Let be given positive integers $m,n,r$, with $r \leq \min(m, n)$, and a finite field of $q$ elements $\mathbb{F}_q$.

I'm looking for an efficient algorithm to enumerate (i.e., generate one by one) all the $m \times n$ matrices over $\mathbb{F}_q$ that have rank equal to $r$.

One obvious solution is to enumerate the matrices over $\mathbb{F}_q$ and to test if each of them has rank equal to $r$, so the complexity of each enumeration step is $O(mn^{\omega-1})$, where $\omega$ is the exponent of matrix multiplication (i.e., multiplying two $n \times n$ matrices has complexity $O(n^{\omega})$).

However, I think that more efficient algorithm should exist. For example, if the matrices are enumerated using some kind of Gray code, then each matrix $M$ and the next matrix $M^\prime$ differ only by one entry. Therefore, it might be possible to compute the rank of $M^\prime$ in a more efficient way, by somehow using the previous computation of the rank of $M$.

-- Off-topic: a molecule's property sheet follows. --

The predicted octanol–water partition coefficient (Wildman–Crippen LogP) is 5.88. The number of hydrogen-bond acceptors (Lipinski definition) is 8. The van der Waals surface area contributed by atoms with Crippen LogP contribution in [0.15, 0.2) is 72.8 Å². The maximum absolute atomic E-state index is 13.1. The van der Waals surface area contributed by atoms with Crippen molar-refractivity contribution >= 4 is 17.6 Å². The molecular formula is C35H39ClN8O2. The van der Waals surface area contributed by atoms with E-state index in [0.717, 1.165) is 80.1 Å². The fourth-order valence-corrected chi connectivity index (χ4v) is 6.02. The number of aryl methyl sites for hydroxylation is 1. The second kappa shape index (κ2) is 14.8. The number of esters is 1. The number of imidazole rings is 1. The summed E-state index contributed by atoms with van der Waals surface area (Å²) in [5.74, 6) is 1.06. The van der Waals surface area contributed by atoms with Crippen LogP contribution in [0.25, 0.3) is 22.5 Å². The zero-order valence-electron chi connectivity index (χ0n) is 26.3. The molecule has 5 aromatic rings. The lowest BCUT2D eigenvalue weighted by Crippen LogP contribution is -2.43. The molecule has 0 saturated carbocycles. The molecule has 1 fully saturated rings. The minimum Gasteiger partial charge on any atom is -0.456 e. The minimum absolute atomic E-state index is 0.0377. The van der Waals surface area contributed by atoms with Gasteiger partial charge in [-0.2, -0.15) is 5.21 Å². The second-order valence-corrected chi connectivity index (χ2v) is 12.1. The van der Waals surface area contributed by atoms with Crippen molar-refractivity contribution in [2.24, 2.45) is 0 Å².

Thanks for any help/reference.


1 Answer 1


You may fix an ordering of $\mathbb{F}_q^n$ (like lexicographic or which you prefer), then start the following: choose the first row, then choose the second etc. Denote by $r(i)$ the dimension of the span of the first chosen $i$ rows; also let $B(i)$ be (some) set of linearly independent rows between the first $i$ rows. If $r(i)<r$, choose the next row arbitrarily and modify $r(i)$, $B(i)$ accordingly.

If $r(i)=r$ for the first time, proceed with linear combinations of the rows from $B(i)$ (they are in the natural bijection with $\mathbb{F}_q^r$, so you have some order pre-chosen there).

This enumerates all matrices of rank at most $r$. If you need rank exactly $r$, you must also assure that $r(i)+n-i\geqslant r$ on all steps.

  • $\begingroup$ Thanks for this suggestion. However, a couple things are not clear to me: What is the complexity of each enumeration step of this algorithm? Does this algorithm prevent repetitions of the same matrix? $\endgroup$
    – Kleo
    Aug 9, 2022 at 7:47
  • $\begingroup$ At each step (well, at some steps), you need to check whether a certain rows belongs to a certain subspace. I suggest to support the semi-unitriangular basis of this subset, then this is checked in $O(m)$ time. Yes, all matrices are enumerated once by the construction. $\endgroup$ Aug 9, 2022 at 8:04

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